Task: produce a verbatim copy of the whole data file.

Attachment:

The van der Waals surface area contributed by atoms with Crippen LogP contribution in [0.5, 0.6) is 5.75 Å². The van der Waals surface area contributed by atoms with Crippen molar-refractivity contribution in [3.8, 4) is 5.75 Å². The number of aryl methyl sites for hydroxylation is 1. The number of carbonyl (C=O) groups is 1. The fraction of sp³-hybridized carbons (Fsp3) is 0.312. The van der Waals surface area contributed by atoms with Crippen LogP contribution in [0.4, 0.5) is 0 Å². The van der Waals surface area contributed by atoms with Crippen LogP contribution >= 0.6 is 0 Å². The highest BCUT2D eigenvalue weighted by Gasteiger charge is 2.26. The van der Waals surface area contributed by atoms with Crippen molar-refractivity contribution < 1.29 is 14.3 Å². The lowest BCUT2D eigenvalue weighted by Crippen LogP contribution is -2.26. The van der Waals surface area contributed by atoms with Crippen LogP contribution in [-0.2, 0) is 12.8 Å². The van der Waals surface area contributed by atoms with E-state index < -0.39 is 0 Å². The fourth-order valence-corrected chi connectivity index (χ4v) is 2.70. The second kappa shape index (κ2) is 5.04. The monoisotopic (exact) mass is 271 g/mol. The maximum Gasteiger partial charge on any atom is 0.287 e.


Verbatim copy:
The van der Waals surface area contributed by atoms with Crippen LogP contribution in [0.5, 0.6) is 5.75 Å². The van der Waals surface area contributed by atoms with Crippen molar-refractivity contribution in [3.8, 4) is 5.75 Å². The number of aryl methyl sites for hydroxylation is 1. The number of carbonyl (C=O) groups is 1. The fraction of sp³-hybridized carbons (Fsp3) is 0.312. The van der Waals surface area contributed by atoms with Crippen LogP contribution in [0.4, 0.5) is 0 Å². The van der Waals surface area contributed by atoms with Crippen LogP contribution >= 0.6 is 0 Å². The highest BCUT2D eigenvalue weighted by Gasteiger charge is 2.26. The van der Waals surface area contributed by atoms with Crippen molar-refractivity contribution < 1.29 is 14.3 Å². The lowest BCUT2D eigenvalue weighted by Crippen LogP contribution is -2.26. The van der Waals surface area contributed by atoms with Crippen LogP contribution in [-0.2, 0) is 12.8 Å². The van der Waals surface area contributed by atoms with E-state index < -0.39 is 0 Å². The fourth-order valence-corrected chi connectivity index (χ4v) is 2.70. The second kappa shape index (κ2) is 5.04. The monoisotopic (exact) mass is 271 g/mol. The maximum Gasteiger partial charge on any atom is 0.287 e.